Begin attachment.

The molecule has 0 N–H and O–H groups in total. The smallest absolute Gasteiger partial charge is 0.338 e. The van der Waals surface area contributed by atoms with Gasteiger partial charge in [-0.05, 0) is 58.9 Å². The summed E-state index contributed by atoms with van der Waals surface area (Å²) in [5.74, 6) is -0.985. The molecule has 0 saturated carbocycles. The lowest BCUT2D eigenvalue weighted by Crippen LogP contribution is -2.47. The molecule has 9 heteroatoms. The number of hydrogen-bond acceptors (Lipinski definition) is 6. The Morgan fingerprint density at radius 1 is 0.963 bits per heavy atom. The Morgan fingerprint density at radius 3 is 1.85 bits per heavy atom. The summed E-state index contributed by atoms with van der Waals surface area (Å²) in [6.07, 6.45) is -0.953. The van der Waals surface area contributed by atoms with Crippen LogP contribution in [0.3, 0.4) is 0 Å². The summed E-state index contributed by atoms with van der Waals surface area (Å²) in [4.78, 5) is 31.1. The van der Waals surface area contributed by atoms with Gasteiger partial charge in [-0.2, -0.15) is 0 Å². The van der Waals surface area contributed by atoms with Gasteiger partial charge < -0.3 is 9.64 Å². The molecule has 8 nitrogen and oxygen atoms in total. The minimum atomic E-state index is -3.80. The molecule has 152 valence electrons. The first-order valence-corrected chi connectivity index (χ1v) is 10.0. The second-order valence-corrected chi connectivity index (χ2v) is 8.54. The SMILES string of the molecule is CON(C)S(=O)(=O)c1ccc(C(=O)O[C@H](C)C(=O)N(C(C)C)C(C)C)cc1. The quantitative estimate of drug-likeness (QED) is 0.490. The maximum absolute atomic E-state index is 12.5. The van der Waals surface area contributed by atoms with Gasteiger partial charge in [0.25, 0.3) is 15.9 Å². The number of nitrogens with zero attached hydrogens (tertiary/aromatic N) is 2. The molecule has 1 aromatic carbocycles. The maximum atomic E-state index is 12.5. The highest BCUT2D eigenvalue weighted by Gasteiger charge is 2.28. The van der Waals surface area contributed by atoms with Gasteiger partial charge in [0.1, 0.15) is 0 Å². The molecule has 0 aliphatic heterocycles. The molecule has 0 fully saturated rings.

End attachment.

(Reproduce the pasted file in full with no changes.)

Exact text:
The molecule has 0 N–H and O–H groups in total. The smallest absolute Gasteiger partial charge is 0.338 e. The van der Waals surface area contributed by atoms with Gasteiger partial charge in [-0.05, 0) is 58.9 Å². The summed E-state index contributed by atoms with van der Waals surface area (Å²) in [5.74, 6) is -0.985. The molecule has 0 saturated carbocycles. The lowest BCUT2D eigenvalue weighted by Crippen LogP contribution is -2.47. The molecule has 9 heteroatoms. The number of hydrogen-bond acceptors (Lipinski definition) is 6. The Morgan fingerprint density at radius 1 is 0.963 bits per heavy atom. The Morgan fingerprint density at radius 3 is 1.85 bits per heavy atom. The summed E-state index contributed by atoms with van der Waals surface area (Å²) in [6.07, 6.45) is -0.953. The van der Waals surface area contributed by atoms with Crippen LogP contribution in [0.3, 0.4) is 0 Å². The summed E-state index contributed by atoms with van der Waals surface area (Å²) in [4.78, 5) is 31.1. The van der Waals surface area contributed by atoms with Gasteiger partial charge in [-0.2, -0.15) is 0 Å². The van der Waals surface area contributed by atoms with Gasteiger partial charge < -0.3 is 9.64 Å². The molecule has 8 nitrogen and oxygen atoms in total. The minimum atomic E-state index is -3.80. The molecule has 152 valence electrons. The first-order valence-corrected chi connectivity index (χ1v) is 10.0. The second-order valence-corrected chi connectivity index (χ2v) is 8.54. The SMILES string of the molecule is CON(C)S(=O)(=O)c1ccc(C(=O)O[C@H](C)C(=O)N(C(C)C)C(C)C)cc1. The quantitative estimate of drug-likeness (QED) is 0.490. The maximum absolute atomic E-state index is 12.5. The van der Waals surface area contributed by atoms with Gasteiger partial charge in [0.25, 0.3) is 15.9 Å². The number of nitrogens with zero attached hydrogens (tertiary/aromatic N) is 2. The molecule has 1 aromatic carbocycles. The maximum atomic E-state index is 12.5. The highest BCUT2D eigenvalue weighted by Gasteiger charge is 2.28. The van der Waals surface area contributed by atoms with Gasteiger partial charge in [0.1, 0.15) is 0 Å². The molecule has 0 aliphatic heterocycles. The molecule has 0 fully saturated rings.